Exelon Corp. is supporting legislation in Illinois the company said would protect the state's clean energy programs from potential rule changes aimed at addressing the impact of state energy subsidies on the PJM Interconnection capacity market.
Sponsored by state Rep. Larry Walsh Jr., a Democrat and chair of the House Public Utilities Committee, House Bill 2861 directs the Illinois Power Agency — which already oversees electricity purchases for the state's two large investor-owned utilities, Ameren Illinois Co. and Commonwealth Edison Co. — to take over responsibility for procuring "clean" generation capacity on behalf of residents in northern Illinois.
Commonwealth Edison, serving the Chicago area and northern Illinois, is an Exelon subsidiary. Ameren Illinois, an Ameren Corp. subsidiary, serves central and southern Illinois.
Exelon and other supporters of the bill on March 14 said the so-called Clean Energy Progress Act would protect progress made under the Future Energy Jobs Act, a comprehensive energy law the state adopted in late 2016 that provides funding for renewable energy projects and has expanded energy efficiency programs. The 2016 law also included subsidies for two in-state nuclear plants that their operator, Exelon, had said would otherwise be shut down because of market conditions. Exelon operates all five of the nuclear plants in Illinois and has said recently that the three not currently receiving subsidies are at risk of having to shut down because of market conditions.
According to the company, a proposal from the U.S. Federal Energy Regulatory Commission about how resources receiving out-of-market support can participate in the PJM capacity market would interfere with key parts of the Illinois law and other state programs that support wind, solar and other forms of renewable energy.
Aside from protecting the Illinois programs, supporters said the Clean Energy Progress Act, if signed into law, would increase development of new renewable resources, such as wind and solar, and make achieving 100% carbon-free power for millions living in northern Illinois possible. The bill would also save customers money, allow Illinois' nuclear plants to sell capacity into Illinois Power Agency procurements and put Illinois on track to meet commitments set forth by Gov. J.B. Pritzker as part of joining the U.S. Climate Alliance, a coalition of state governors who are pursuing the goals of the Paris Agreement on climate change.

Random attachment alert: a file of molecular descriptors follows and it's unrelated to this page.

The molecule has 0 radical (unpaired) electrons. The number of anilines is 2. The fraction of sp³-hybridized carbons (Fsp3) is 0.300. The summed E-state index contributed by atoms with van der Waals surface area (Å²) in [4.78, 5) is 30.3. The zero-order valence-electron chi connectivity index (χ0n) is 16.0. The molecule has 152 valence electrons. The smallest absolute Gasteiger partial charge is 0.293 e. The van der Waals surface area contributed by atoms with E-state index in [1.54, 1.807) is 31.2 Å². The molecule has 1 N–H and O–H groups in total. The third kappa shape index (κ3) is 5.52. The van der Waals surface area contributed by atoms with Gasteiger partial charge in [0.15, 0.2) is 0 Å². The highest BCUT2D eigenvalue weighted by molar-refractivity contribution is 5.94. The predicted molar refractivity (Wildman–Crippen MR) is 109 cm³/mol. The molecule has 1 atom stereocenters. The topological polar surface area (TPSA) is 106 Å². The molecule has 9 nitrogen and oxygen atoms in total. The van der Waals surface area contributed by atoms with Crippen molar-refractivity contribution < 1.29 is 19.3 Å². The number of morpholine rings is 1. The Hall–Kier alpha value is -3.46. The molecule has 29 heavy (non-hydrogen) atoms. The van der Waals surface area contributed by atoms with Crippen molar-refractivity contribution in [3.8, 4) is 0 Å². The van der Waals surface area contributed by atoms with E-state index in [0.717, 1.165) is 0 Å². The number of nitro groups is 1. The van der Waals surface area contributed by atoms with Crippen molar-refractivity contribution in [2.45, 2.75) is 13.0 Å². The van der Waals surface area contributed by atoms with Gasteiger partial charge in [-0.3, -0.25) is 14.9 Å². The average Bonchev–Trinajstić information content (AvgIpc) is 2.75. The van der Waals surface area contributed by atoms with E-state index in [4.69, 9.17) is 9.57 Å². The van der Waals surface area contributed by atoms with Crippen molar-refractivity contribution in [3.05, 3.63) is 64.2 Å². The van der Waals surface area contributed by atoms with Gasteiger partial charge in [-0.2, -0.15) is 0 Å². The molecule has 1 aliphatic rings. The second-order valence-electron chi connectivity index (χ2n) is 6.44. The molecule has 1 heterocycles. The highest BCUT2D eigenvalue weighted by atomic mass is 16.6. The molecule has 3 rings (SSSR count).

"The Clean Energy Progress Act recognizes there is an urgent demand from Illinois energy customers for common-sense solutions to address climate change," Exelon President and CEO Chris Crane said in a statement. "We stand with our customers and the many other supporters of this legislation who want cleaner air, good jobs and affordable electricity."
Environmental organizations, community leaders and business groups including the Chicagoland Chamber of Commerce joined in Exelon's press release supporting the bill.
The Illinois Power Agency procurement requirements apply to electric utilities serving at least 3 million retail customers that are located in PJM and would begin with the "delivery year" starting June 1, 2023, and end in the delivery year starting June 1, 2032.
Under the bill, if PJM tariffs allow a resource-specific "fixed resource requirement," the agency is to procure contracts for clean capacity. The agency's procurement plan is to evaluate whether a supplemental capacity procurement, in an amount sufficient to meet the utility's unforced capacity obligation, is in the public interest. If the Illinois Commerce Commission determines that pursuing a fixed resource requirement rather than a resource-specific fixed resource requirement is in the public interest, the agency is to conduct procurements for such additional capacity.
The bill also includes language aimed at protecting consumers that take part in the state's competitive retail electricity and natural gas markets.
Illinois lawmakers also are considering a bill to shift the state to 100% renewable energy by 2050, a proposal Exelon previously called a "positive step forward."